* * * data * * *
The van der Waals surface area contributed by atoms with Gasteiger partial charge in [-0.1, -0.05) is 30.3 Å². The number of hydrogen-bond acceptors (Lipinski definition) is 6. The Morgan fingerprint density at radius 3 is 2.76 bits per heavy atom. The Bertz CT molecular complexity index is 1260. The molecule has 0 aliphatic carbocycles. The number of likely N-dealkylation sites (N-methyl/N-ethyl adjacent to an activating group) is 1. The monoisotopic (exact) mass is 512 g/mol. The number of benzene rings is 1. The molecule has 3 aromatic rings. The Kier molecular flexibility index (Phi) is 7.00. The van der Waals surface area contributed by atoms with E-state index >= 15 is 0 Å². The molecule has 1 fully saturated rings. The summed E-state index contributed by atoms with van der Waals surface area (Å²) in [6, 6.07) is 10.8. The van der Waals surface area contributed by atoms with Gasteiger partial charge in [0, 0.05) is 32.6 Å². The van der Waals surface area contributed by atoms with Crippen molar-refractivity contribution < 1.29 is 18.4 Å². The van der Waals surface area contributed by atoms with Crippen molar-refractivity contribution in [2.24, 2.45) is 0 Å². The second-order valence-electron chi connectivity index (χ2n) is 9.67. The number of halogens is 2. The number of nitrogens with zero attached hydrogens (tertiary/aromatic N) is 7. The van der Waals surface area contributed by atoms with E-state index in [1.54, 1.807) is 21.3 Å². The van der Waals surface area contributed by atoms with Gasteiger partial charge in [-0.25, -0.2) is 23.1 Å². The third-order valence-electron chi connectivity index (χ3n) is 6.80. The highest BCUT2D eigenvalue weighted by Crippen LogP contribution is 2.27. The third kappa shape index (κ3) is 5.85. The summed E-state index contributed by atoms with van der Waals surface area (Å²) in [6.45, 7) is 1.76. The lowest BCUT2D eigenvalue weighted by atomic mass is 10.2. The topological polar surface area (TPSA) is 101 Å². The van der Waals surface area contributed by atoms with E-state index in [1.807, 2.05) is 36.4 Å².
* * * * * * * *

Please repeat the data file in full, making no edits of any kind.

The van der Waals surface area contributed by atoms with Gasteiger partial charge in [-0.1, -0.05) is 30.3 Å². The number of hydrogen-bond acceptors (Lipinski definition) is 6. The Morgan fingerprint density at radius 3 is 2.76 bits per heavy atom. The Bertz CT molecular complexity index is 1260. The molecule has 0 aliphatic carbocycles. The number of likely N-dealkylation sites (N-methyl/N-ethyl adjacent to an activating group) is 1. The monoisotopic (exact) mass is 512 g/mol. The number of benzene rings is 1. The molecule has 3 aromatic rings. The Kier molecular flexibility index (Phi) is 7.00. The van der Waals surface area contributed by atoms with E-state index >= 15 is 0 Å². The molecule has 1 fully saturated rings. The summed E-state index contributed by atoms with van der Waals surface area (Å²) in [6, 6.07) is 10.8. The van der Waals surface area contributed by atoms with Gasteiger partial charge in [0, 0.05) is 32.6 Å². The van der Waals surface area contributed by atoms with Crippen molar-refractivity contribution < 1.29 is 18.4 Å². The van der Waals surface area contributed by atoms with Crippen molar-refractivity contribution in [2.24, 2.45) is 0 Å². The second-order valence-electron chi connectivity index (χ2n) is 9.67. The number of halogens is 2. The number of nitrogens with zero attached hydrogens (tertiary/aromatic N) is 7. The van der Waals surface area contributed by atoms with E-state index in [1.54, 1.807) is 21.3 Å². The van der Waals surface area contributed by atoms with Gasteiger partial charge in [-0.25, -0.2) is 23.1 Å². The third-order valence-electron chi connectivity index (χ3n) is 6.80. The highest BCUT2D eigenvalue weighted by Crippen LogP contribution is 2.27. The third kappa shape index (κ3) is 5.85. The summed E-state index contributed by atoms with van der Waals surface area (Å²) in [6.45, 7) is 1.76. The lowest BCUT2D eigenvalue weighted by atomic mass is 10.2. The topological polar surface area (TPSA) is 101 Å². The van der Waals surface area contributed by atoms with E-state index in [1.807, 2.05) is 36.4 Å².